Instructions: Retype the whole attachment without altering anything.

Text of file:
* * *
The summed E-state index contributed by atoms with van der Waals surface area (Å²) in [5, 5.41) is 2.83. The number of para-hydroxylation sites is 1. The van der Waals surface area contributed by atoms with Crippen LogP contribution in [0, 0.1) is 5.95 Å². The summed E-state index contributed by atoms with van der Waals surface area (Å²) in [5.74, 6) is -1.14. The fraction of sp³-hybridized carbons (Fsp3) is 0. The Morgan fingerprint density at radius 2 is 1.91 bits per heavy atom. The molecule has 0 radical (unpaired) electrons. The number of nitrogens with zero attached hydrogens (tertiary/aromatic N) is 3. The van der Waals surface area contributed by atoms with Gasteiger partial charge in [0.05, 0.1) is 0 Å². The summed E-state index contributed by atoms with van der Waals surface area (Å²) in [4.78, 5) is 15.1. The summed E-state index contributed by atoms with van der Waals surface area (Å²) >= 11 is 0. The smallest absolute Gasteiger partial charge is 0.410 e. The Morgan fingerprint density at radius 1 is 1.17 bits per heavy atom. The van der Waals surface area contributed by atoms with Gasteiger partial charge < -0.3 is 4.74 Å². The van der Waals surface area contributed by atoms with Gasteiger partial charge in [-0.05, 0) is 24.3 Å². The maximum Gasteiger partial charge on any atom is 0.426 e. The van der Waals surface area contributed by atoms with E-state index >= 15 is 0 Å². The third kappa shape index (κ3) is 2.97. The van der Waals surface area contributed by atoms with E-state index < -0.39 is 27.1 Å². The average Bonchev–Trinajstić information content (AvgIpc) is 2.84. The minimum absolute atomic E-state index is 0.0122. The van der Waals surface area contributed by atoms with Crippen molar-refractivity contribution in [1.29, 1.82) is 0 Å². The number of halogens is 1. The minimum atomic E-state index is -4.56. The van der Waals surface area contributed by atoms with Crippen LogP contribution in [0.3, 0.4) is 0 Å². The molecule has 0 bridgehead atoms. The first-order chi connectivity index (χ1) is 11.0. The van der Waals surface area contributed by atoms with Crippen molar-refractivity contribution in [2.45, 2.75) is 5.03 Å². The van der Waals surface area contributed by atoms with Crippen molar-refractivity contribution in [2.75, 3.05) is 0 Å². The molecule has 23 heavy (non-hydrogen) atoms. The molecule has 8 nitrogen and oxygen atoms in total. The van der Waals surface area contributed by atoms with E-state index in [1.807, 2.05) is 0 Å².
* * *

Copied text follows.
The summed E-state index contributed by atoms with van der Waals surface area (Å²) in [5, 5.41) is 2.83. The number of para-hydroxylation sites is 1. The van der Waals surface area contributed by atoms with Crippen LogP contribution in [0, 0.1) is 5.95 Å². The summed E-state index contributed by atoms with van der Waals surface area (Å²) in [5.74, 6) is -1.14. The fraction of sp³-hybridized carbons (Fsp3) is 0. The Morgan fingerprint density at radius 2 is 1.91 bits per heavy atom. The molecule has 0 radical (unpaired) electrons. The number of nitrogens with zero attached hydrogens (tertiary/aromatic N) is 3. The van der Waals surface area contributed by atoms with Gasteiger partial charge in [0.05, 0.1) is 0 Å². The summed E-state index contributed by atoms with van der Waals surface area (Å²) in [4.78, 5) is 15.1. The summed E-state index contributed by atoms with van der Waals surface area (Å²) >= 11 is 0. The smallest absolute Gasteiger partial charge is 0.410 e. The Morgan fingerprint density at radius 1 is 1.17 bits per heavy atom. The van der Waals surface area contributed by atoms with Gasteiger partial charge < -0.3 is 4.74 Å². The van der Waals surface area contributed by atoms with Gasteiger partial charge in [-0.05, 0) is 24.3 Å². The maximum Gasteiger partial charge on any atom is 0.426 e. The van der Waals surface area contributed by atoms with E-state index >= 15 is 0 Å². The third kappa shape index (κ3) is 2.97. The van der Waals surface area contributed by atoms with E-state index < -0.39 is 27.1 Å². The average Bonchev–Trinajstić information content (AvgIpc) is 2.84. The minimum absolute atomic E-state index is 0.0122. The van der Waals surface area contributed by atoms with Crippen molar-refractivity contribution in [1.29, 1.82) is 0 Å². The number of halogens is 1. The minimum atomic E-state index is -4.56. The van der Waals surface area contributed by atoms with Crippen LogP contribution in [0.3, 0.4) is 0 Å². The molecule has 0 bridgehead atoms. The first-order chi connectivity index (χ1) is 11.0. The van der Waals surface area contributed by atoms with Crippen molar-refractivity contribution in [2.45, 2.75) is 5.03 Å². The van der Waals surface area contributed by atoms with Crippen molar-refractivity contribution in [2.75, 3.05) is 0 Å². The molecule has 23 heavy (non-hydrogen) atoms. The molecule has 8 nitrogen and oxygen atoms in total. The van der Waals surface area contributed by atoms with E-state index in [1.807, 2.05) is 0 Å².